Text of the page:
MLB needs to ditch old-school thinking
Posted July 9, 2013
Sometimes baseball is its own worst enemy.
By being too "old school", Major League Baseball is jeopardizing the possibility that their fans will miss out on seeing one of the rising superstars in the All Star Game next Tuesday night in New York.
For the second straight year!
Come on, fellas! Didn't we learn from this same mistake a year ago? Remember, Bryce Harper was one of those players last year? Hot, young phenom, missed the first month of the season, wasn't selected as part of the bloated National League roster, yet given the chance to make the team in the Final Vote process on-line.
Yeah, David Freese of the Cardinals, a super young player in his own right, was selected instead. Oops!
The theory that the fans who so desperately wanted to see Harper could simply vote him onto the team backfired in spite of the national fascination with Washington's rookie outfielder. Fortunately, injuries to the roster opened up a spot and Harper was added to the team. However, armed with such recent history as a guide, MLB has invited the same issue by not including the single biggest attraction in the game today on the rosters announced this past weekend.
Yasiel Puig is the latest budding superstar in the bigs. The 6'3" 245 pound right fielder from Palmira, Cuba has only been in the big leagues since June 3, but it's almost a guarantee that he's been involved in more SportsCenter highlights this year than any player in either league in spite of being in the majors for only 33 games. Puig might be the first 6-tool player in the sport. He's batting .409 with 8 home runs, can steal bases, play the outfield and throw as well as anyone in the game. On top of that, I think he scares the heck out of opposing teams. Why on earth is he NOT already on the All Star roster -- a roster that is, today, 33-players long?
Because baseball is too far-rooted in some archaic notion of dues-paying that they've completely missed the reality that this is a FAN'S GAME and the biggest attraction in the sport is a 22-year old kid that most of the eastern time zone has only seen in 5-second intervals on ESPN. The All Star Game is an exhibition, a celebration of the sport at the highest level. It's a television show, and with any TV property the goal is to garner the highest possible ratings you can draw.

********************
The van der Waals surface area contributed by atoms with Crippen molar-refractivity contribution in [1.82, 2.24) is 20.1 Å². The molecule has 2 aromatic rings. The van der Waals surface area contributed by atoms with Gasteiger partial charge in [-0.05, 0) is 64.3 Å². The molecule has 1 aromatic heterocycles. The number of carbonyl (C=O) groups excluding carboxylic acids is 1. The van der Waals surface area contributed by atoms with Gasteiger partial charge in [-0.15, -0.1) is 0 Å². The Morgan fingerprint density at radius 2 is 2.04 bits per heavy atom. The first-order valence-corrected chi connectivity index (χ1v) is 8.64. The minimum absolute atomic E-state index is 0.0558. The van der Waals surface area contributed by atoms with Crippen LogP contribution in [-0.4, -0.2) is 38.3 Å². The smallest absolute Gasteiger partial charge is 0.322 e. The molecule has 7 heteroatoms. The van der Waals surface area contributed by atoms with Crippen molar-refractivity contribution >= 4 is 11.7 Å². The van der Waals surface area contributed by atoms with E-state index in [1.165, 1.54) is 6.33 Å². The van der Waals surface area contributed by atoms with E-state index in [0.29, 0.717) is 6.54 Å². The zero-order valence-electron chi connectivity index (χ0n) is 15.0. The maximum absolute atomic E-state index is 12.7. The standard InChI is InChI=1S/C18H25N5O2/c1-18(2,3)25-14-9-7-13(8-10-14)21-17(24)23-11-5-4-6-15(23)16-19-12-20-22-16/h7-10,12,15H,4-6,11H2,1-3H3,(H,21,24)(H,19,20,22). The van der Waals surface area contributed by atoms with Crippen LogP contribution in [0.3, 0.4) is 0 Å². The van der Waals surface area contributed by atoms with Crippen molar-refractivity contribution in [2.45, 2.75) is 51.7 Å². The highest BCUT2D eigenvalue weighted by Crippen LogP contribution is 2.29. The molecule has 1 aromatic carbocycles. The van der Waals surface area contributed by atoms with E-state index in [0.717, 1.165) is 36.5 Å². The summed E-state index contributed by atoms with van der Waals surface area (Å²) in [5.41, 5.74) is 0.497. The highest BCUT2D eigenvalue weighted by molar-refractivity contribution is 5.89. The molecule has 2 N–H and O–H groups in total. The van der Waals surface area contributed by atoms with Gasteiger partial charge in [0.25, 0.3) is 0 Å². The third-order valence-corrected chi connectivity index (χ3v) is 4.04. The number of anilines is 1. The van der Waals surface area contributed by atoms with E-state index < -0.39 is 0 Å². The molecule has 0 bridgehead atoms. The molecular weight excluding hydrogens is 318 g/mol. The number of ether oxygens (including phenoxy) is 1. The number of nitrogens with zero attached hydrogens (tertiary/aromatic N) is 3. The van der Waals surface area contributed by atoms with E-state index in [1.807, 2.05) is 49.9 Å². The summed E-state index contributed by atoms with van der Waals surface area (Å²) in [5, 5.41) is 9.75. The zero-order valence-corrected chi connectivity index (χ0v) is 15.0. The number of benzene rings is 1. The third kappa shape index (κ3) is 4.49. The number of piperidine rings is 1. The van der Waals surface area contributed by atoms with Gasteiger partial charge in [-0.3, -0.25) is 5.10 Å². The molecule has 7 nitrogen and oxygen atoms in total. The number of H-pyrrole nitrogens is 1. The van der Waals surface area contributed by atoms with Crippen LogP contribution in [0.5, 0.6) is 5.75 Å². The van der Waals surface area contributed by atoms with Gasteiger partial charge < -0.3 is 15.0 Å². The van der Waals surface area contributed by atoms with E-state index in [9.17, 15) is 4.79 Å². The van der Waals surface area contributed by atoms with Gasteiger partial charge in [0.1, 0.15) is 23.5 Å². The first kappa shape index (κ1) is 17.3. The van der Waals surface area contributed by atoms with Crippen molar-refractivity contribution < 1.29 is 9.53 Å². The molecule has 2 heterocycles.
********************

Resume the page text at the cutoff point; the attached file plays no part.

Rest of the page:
So tell me again why the sport's biggest fascination hasn't already been included?
Oh, so the fans can prove how much they want to see Puig by including him in the Final Vote.
You mean, like last year?
What if fans in Atlanta -- stop laughing -- really want to see Freddie Freeman on the team? Or how about Ian Desmond of the Nationals, who should have also already been selected as an all-star? Or, what if Dodgers fans in Southern California opt for their own Adrian Gonzalez? Why leave it up to chance? And, at the same time, why make it less likely that Freeman or Desmond find their rightful way onto the team? Granted, with injuries to Rockies' shortstop Troy Tulowitzki and the possibility that Yadier Molina, the great catcher for the Cardinals, also backs out to rest an ailing knee, there figure to be roster spots opening up that Puig might be able to fill in the event the voting doesn't go his way, but why run that risk?
Need more ammunition for this foolishness? Is baseball aware that Puig had the second-most hits in a debut calendar month in the history of the sport when he collected 44 in June alone? Only player to ever register a higher total was in May of 1936 when a guy named Joe DiMaggio showed up in center field for the New York Yankees and rang up 48 base knocks.
Really, who would want to see another one of "those" players?
Wait, does baseball know that Puig collected nearly one million write-in votes for the starting line up? Not that he was even close to cracking the top three outfielders, but still it was among the highest write-in totals in the history of fan balloting and THAT has to count for something.
Nope, not in the gotta-pay-your-dues-lest-we-upset-the-nine-year-veteran-having-his-law-of-averages-breakout-season sport that baseball so embraces.
One of the chief criticisms levied against Major League Baseball over the years has been a less-than-spectacular ability to successfully promote the stars of the sport. You can't always rely on Madison Avenue to do the work for you, and baseball highlights aren't necessarily as athletically explosive as those in the NFL or the NBA. So, with the Mid-Summer Classic one week away, why can't baseball see their own forest through their own trees and recognize that the millions who will be tuning in at home -- or listening on the radio (99.9 FM The Fan) next Tuesday night -- want to see Puig and guarantee that he'll be in the National League's dugout available to help the senior circuit secure home field advantage in the World Series?
That's right, the game matters now! Even more reason to have him on the squad. Okay, for the last time, why isn't Yasiel Puig on the team yet?
Because old-school habits die hard.